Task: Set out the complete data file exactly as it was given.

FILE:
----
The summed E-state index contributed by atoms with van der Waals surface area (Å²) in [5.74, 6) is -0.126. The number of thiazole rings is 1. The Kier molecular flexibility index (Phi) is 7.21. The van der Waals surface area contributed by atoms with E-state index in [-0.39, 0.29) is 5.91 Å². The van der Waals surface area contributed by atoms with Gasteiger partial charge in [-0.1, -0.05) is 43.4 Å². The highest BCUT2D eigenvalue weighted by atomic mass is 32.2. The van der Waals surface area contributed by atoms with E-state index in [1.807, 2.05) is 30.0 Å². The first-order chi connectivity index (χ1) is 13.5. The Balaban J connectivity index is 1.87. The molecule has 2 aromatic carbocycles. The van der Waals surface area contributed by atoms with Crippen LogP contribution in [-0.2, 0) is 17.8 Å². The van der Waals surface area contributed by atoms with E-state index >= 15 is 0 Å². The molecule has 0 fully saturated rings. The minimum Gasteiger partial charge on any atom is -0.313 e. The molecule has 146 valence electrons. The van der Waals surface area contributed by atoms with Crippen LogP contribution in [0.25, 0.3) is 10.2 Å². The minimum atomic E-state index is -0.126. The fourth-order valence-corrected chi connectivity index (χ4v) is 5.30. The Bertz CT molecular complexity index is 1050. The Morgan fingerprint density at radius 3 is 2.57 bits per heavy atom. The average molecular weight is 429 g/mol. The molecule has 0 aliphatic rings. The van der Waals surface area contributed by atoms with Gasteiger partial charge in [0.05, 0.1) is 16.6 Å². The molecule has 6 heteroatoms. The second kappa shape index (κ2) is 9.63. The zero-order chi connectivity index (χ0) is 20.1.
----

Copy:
The summed E-state index contributed by atoms with van der Waals surface area (Å²) in [5.74, 6) is -0.126. The number of thiazole rings is 1. The Kier molecular flexibility index (Phi) is 7.21. The van der Waals surface area contributed by atoms with E-state index in [-0.39, 0.29) is 5.91 Å². The van der Waals surface area contributed by atoms with Gasteiger partial charge in [-0.1, -0.05) is 43.4 Å². The highest BCUT2D eigenvalue weighted by atomic mass is 32.2. The van der Waals surface area contributed by atoms with E-state index in [1.807, 2.05) is 30.0 Å². The first-order chi connectivity index (χ1) is 13.5. The Balaban J connectivity index is 1.87. The molecule has 2 aromatic carbocycles. The van der Waals surface area contributed by atoms with Crippen LogP contribution in [-0.2, 0) is 17.8 Å². The van der Waals surface area contributed by atoms with E-state index >= 15 is 0 Å². The molecule has 0 fully saturated rings. The minimum Gasteiger partial charge on any atom is -0.313 e. The molecule has 146 valence electrons. The van der Waals surface area contributed by atoms with Crippen LogP contribution in [0.25, 0.3) is 10.2 Å². The minimum atomic E-state index is -0.126. The fourth-order valence-corrected chi connectivity index (χ4v) is 5.30. The Bertz CT molecular complexity index is 1050. The Morgan fingerprint density at radius 3 is 2.57 bits per heavy atom. The average molecular weight is 429 g/mol. The molecule has 0 aliphatic rings. The van der Waals surface area contributed by atoms with Gasteiger partial charge in [0.05, 0.1) is 16.6 Å². The molecule has 6 heteroatoms. The second kappa shape index (κ2) is 9.63. The zero-order chi connectivity index (χ0) is 20.1.